As I’m sure many of you have already seen, we’re really beefing up the ExchangeDefender Essentials lineup before we announce the final move in the 1-2-3 punch that will carry our partners up in 2012. This time, we’re adding an ExchangeDefender LiveArchive-like feature to ExchangeDefender Essentials, our budget-friendly solution.
Now on the corporate blog I have to be friendly and make it seem like sometimes you need to make tough decisions with tight budgets and make calculated compromises.
On here I don’t.
Now that little fact in itself makes some of my friends, employees and partners cringe because they try to imagine what’s it like to be on the receiving end of this. Those folks, fundamentally, do not understand how social media works. The main goal of this blog is not to beat down MSPs. It’s also not to pump up products and webinars. When you do that stuff too much people tune out in the most worthwhile way – they stop talking back. Feedback is the primary reason I write this blog – it gives me the opinion, insight, marketing research and everything else I could ever need to get the perspective needed to run my business. That’s also how we stay ahead of our competitors and why our products find so much success, as if they were built to order. Because on a really fundamental level, they are. Even when they conflict with one another.
So with that in mind, let me explain the Essentials, Emergency, all of ExchangeDefender and how it fits and where it fits and why even bother doing it.
Typical abusive opinion should be written this way:
If you’re an MSP running a clients server without a failover like ExchangeDefender LiveArchive, you’re a fucking moron. Do you really think saving pennies and dimes is going to come even close to the losses you’re about to incur when the Exchange server goes down – and it will go down – and the client blames you – and they will blame you – and ruin both your reputation at worst and your ability to sell them additional products and services at best? Seriously? The business that is sitting there deciding whet her or not they need to be put out of business temporarily or permanently over a few bucks a month is a business that is gambling with it’s existence, do you comprehend the level of risk you are undertaking by trying to play into their nickel and diming games?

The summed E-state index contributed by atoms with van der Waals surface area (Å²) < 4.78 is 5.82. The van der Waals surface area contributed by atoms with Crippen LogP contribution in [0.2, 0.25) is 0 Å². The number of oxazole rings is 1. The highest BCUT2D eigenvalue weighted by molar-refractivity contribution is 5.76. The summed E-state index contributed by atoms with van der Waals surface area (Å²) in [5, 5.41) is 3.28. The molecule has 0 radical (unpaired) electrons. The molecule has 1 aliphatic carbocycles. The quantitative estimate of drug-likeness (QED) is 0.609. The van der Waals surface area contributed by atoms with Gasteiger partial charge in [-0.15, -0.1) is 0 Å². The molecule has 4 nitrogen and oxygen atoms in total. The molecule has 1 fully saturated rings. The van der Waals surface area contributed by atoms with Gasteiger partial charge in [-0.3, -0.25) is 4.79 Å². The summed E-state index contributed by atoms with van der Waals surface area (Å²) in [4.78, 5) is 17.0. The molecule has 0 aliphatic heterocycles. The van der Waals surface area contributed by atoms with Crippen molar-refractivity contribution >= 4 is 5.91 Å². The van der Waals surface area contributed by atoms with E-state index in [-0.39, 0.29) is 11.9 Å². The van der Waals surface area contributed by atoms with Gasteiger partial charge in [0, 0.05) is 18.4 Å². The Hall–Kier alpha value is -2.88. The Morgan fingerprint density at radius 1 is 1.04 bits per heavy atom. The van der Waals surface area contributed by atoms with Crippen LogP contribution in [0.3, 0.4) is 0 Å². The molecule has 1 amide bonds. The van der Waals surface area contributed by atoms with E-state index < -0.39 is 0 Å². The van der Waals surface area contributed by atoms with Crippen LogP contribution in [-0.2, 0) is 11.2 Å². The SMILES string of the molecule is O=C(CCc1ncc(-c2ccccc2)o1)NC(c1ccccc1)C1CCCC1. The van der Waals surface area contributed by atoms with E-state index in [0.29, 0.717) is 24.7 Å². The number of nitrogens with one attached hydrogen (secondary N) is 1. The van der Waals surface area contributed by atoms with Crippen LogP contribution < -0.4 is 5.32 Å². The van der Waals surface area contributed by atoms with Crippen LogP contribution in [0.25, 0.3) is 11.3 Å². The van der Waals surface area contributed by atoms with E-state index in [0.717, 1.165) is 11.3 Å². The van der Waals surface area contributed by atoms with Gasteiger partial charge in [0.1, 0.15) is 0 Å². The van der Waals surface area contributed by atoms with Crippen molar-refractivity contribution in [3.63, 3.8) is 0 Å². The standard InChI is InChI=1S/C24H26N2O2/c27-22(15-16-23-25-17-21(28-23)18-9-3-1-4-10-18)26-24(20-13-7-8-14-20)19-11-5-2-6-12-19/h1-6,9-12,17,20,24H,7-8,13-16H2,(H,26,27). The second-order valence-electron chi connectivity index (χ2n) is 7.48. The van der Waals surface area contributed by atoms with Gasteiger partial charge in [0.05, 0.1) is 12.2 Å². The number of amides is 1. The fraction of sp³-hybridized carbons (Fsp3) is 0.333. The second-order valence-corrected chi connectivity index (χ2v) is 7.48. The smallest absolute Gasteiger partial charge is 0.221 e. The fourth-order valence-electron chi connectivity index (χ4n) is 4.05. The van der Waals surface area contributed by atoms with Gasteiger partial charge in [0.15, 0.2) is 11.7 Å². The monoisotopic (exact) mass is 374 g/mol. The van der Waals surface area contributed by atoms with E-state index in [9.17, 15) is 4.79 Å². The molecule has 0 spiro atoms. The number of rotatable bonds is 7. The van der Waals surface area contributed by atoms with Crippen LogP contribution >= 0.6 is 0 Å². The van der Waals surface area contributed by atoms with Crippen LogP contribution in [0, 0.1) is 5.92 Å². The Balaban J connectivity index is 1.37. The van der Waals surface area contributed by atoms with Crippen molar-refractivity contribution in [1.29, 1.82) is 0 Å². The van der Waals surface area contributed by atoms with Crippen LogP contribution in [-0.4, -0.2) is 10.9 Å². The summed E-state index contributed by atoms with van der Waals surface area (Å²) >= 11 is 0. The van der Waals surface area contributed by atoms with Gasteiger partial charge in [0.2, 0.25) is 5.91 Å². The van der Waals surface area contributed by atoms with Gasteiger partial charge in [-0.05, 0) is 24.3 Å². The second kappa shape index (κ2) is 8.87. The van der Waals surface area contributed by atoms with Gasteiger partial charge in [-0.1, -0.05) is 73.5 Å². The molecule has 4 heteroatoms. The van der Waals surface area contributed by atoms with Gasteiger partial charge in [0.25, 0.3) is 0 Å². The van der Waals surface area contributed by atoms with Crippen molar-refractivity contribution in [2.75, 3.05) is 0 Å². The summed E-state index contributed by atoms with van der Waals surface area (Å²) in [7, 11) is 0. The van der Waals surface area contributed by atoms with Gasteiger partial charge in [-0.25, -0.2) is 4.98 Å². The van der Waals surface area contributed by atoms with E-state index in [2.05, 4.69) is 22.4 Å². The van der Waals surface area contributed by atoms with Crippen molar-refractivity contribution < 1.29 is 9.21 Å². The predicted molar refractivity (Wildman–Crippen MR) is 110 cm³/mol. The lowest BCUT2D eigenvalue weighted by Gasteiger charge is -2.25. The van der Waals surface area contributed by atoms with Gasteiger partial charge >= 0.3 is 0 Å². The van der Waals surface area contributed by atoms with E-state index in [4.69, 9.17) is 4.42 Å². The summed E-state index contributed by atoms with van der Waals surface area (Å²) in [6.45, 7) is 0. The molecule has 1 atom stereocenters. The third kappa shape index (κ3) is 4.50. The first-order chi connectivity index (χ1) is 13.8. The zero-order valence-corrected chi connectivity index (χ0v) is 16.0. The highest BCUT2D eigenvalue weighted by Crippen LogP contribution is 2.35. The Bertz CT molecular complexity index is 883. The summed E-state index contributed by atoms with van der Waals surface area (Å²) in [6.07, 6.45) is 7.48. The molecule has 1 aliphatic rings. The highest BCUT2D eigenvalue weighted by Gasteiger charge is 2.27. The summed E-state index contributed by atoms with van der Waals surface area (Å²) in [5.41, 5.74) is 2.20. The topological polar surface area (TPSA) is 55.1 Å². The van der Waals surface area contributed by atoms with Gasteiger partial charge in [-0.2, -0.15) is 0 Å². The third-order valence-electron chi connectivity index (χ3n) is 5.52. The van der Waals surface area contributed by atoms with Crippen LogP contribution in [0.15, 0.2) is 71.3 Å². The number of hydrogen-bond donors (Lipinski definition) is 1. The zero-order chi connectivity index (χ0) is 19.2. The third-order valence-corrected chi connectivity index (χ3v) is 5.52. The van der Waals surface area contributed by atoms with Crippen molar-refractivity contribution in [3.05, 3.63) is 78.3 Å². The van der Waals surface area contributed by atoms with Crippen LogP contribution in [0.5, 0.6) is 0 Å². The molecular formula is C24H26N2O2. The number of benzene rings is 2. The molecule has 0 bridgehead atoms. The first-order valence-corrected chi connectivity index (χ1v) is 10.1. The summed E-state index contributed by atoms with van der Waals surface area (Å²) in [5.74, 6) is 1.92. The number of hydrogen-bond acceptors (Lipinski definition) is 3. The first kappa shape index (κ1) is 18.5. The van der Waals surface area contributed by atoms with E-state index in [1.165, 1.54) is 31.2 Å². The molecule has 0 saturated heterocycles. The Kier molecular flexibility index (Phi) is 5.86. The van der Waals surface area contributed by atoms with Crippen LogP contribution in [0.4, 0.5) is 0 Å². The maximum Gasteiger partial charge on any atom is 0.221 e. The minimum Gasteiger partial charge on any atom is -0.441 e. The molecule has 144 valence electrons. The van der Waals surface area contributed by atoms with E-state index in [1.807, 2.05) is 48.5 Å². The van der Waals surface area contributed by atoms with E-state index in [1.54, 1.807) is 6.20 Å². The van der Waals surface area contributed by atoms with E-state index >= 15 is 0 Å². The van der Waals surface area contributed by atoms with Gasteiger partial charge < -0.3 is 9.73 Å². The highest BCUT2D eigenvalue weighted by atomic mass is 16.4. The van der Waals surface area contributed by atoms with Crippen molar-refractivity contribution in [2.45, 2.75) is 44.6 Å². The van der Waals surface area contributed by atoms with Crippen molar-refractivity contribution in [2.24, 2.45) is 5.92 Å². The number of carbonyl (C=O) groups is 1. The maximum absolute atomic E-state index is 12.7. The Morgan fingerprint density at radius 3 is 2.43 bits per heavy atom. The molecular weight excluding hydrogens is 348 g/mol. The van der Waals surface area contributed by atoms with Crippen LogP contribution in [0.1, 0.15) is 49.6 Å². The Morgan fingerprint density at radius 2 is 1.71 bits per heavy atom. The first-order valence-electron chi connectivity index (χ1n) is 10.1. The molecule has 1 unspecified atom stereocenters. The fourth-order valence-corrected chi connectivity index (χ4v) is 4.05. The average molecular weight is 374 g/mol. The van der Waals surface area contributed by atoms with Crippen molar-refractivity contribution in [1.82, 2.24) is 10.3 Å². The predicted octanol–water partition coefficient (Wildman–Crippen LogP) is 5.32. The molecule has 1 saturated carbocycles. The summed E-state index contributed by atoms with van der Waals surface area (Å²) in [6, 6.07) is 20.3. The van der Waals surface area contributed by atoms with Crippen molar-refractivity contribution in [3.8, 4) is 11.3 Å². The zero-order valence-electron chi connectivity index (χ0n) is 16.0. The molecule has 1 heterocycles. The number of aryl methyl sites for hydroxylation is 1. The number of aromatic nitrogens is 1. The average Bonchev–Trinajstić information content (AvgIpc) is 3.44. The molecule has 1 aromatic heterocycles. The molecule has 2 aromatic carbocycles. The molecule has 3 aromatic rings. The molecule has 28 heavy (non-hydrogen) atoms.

Now there are grains of truth in the above paragraph (I’ll get back to them in a moment) and to an aspiring IT industry sociopath writing a blog post like that would be incomprehensible. Oh my god, who would do business with someone that speaks in such a way? Turns out a lot of people – because the fact is that we don’t necessarily do business with people because we like them but because the product fits. When it comes to business all that personal stuff goes out the window.
I wish someone had told me that years ago, it would have saved me a lot of time and grief.
Eventually I figured it out on my own by accident and it’s what’s brought you our cloud services, expanded ExchangeDefender, LiveArchive, Shockey Monkey, Looks Cloudy, etc. In order to be successful you either have to be the best (the odds are against you on this one) or you have to work the hardest (this is really just a matter of choice).